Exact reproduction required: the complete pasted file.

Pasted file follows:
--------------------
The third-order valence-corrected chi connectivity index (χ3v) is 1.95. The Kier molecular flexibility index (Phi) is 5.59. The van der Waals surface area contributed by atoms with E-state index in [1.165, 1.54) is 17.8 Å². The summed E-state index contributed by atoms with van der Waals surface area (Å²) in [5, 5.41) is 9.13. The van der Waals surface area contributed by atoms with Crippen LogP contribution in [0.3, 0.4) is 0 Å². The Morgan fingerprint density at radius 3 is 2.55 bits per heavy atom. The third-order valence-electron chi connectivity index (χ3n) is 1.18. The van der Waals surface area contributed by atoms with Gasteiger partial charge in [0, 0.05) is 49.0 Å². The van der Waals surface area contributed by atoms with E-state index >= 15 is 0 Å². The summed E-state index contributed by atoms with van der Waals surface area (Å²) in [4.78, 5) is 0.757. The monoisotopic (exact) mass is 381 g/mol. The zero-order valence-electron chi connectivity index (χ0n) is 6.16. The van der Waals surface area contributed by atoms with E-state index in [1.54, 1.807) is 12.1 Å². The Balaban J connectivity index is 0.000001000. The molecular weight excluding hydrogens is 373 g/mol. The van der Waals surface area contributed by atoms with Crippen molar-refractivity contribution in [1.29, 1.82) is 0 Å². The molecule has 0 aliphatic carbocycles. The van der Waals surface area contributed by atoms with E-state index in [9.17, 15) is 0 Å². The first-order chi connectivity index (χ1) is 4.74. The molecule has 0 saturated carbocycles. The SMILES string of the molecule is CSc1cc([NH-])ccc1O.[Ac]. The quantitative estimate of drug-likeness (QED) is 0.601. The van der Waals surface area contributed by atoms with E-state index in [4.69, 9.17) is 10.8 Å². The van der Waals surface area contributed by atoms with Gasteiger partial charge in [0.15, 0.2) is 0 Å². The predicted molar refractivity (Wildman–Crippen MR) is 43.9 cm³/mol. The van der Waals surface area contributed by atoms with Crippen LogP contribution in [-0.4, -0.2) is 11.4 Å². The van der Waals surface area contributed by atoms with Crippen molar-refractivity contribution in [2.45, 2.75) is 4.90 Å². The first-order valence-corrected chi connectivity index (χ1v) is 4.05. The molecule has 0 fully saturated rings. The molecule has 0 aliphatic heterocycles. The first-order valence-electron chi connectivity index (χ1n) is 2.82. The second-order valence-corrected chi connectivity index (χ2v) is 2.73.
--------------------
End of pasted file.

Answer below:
The third-order valence-corrected chi connectivity index (χ3v) is 1.95. The Kier molecular flexibility index (Phi) is 5.59. The van der Waals surface area contributed by atoms with E-state index in [1.165, 1.54) is 17.8 Å². The summed E-state index contributed by atoms with van der Waals surface area (Å²) in [5, 5.41) is 9.13. The van der Waals surface area contributed by atoms with Crippen LogP contribution in [0.3, 0.4) is 0 Å². The Morgan fingerprint density at radius 3 is 2.55 bits per heavy atom. The third-order valence-electron chi connectivity index (χ3n) is 1.18. The van der Waals surface area contributed by atoms with Gasteiger partial charge in [0, 0.05) is 49.0 Å². The van der Waals surface area contributed by atoms with E-state index >= 15 is 0 Å². The summed E-state index contributed by atoms with van der Waals surface area (Å²) in [4.78, 5) is 0.757. The monoisotopic (exact) mass is 381 g/mol. The zero-order valence-electron chi connectivity index (χ0n) is 6.16. The van der Waals surface area contributed by atoms with E-state index in [1.54, 1.807) is 12.1 Å². The Balaban J connectivity index is 0.000001000. The molecular weight excluding hydrogens is 373 g/mol. The van der Waals surface area contributed by atoms with Crippen molar-refractivity contribution in [1.29, 1.82) is 0 Å². The molecule has 0 aliphatic carbocycles. The van der Waals surface area contributed by atoms with E-state index in [9.17, 15) is 0 Å². The first-order chi connectivity index (χ1) is 4.74. The molecule has 0 saturated carbocycles. The SMILES string of the molecule is CSc1cc([NH-])ccc1O.[Ac]. The quantitative estimate of drug-likeness (QED) is 0.601. The van der Waals surface area contributed by atoms with E-state index in [4.69, 9.17) is 10.8 Å². The van der Waals surface area contributed by atoms with Gasteiger partial charge in [0.15, 0.2) is 0 Å². The predicted molar refractivity (Wildman–Crippen MR) is 43.9 cm³/mol. The van der Waals surface area contributed by atoms with Crippen LogP contribution in [-0.4, -0.2) is 11.4 Å². The van der Waals surface area contributed by atoms with Crippen molar-refractivity contribution in [2.45, 2.75) is 4.90 Å². The first-order valence-corrected chi connectivity index (χ1v) is 4.05. The molecule has 0 fully saturated rings. The molecule has 0 aliphatic heterocycles. The first-order valence-electron chi connectivity index (χ1n) is 2.82. The second-order valence-corrected chi connectivity index (χ2v) is 2.73.